What I really enjoy is the overall theme of the game. I’m a huge sucker for fairy tale/Alice in Wonderland themes so it was easy for me to get into the game.
The story feels basic, but it builds up enough that you want to see what will happen next.
Dungeons are extremely large and if you aren’t looking at your map, it is easy to get lost. The repetitious design and large map area make dungeon exploring feel monotonous and daunting. Especially if you set the game down for a day or so – you forget where you’re supposed to go.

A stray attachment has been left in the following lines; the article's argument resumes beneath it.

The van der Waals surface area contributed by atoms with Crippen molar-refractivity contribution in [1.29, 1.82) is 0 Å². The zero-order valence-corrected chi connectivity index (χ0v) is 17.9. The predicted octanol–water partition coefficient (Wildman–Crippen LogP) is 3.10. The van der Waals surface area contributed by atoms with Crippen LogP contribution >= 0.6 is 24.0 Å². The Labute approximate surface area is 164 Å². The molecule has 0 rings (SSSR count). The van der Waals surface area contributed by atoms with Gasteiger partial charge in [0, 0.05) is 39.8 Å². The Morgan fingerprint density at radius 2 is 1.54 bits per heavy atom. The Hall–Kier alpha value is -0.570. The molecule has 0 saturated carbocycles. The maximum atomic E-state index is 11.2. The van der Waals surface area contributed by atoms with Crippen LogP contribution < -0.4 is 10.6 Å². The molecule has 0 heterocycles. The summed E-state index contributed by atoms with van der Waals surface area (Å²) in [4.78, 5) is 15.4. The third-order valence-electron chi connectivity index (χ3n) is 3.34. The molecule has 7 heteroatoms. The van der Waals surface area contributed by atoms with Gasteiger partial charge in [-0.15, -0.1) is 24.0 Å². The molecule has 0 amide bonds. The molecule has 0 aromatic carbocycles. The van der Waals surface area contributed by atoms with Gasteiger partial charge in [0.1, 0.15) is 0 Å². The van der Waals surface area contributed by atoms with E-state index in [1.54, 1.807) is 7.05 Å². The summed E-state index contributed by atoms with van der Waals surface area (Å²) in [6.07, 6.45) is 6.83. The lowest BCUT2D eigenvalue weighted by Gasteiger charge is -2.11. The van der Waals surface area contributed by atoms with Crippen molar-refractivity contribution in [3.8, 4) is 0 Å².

Overall design is not that impressive. There is variation to the dungeons, but when you’re in the same dungeon for a while it all becomes the same. If you don’t like getting lost in giant mazes this probably isn’t the game for you.
I find the attempt at fan service to be very forced. I feel like the story is meant to be a dark tale, however, elements are incorporated into the game just so the game can provide fan service which I feel is completely unnecessary.
Overall, I would rate this title an 8/10. Yeah, the dungeons can get tedious (this is a dungeon crawler, after all), but I think the concept and mysteries are enough to keep players interested in the title.
One thought on “NCG Review – Mary Skelter: Nightmares (PSVita)”
that is really cool!!!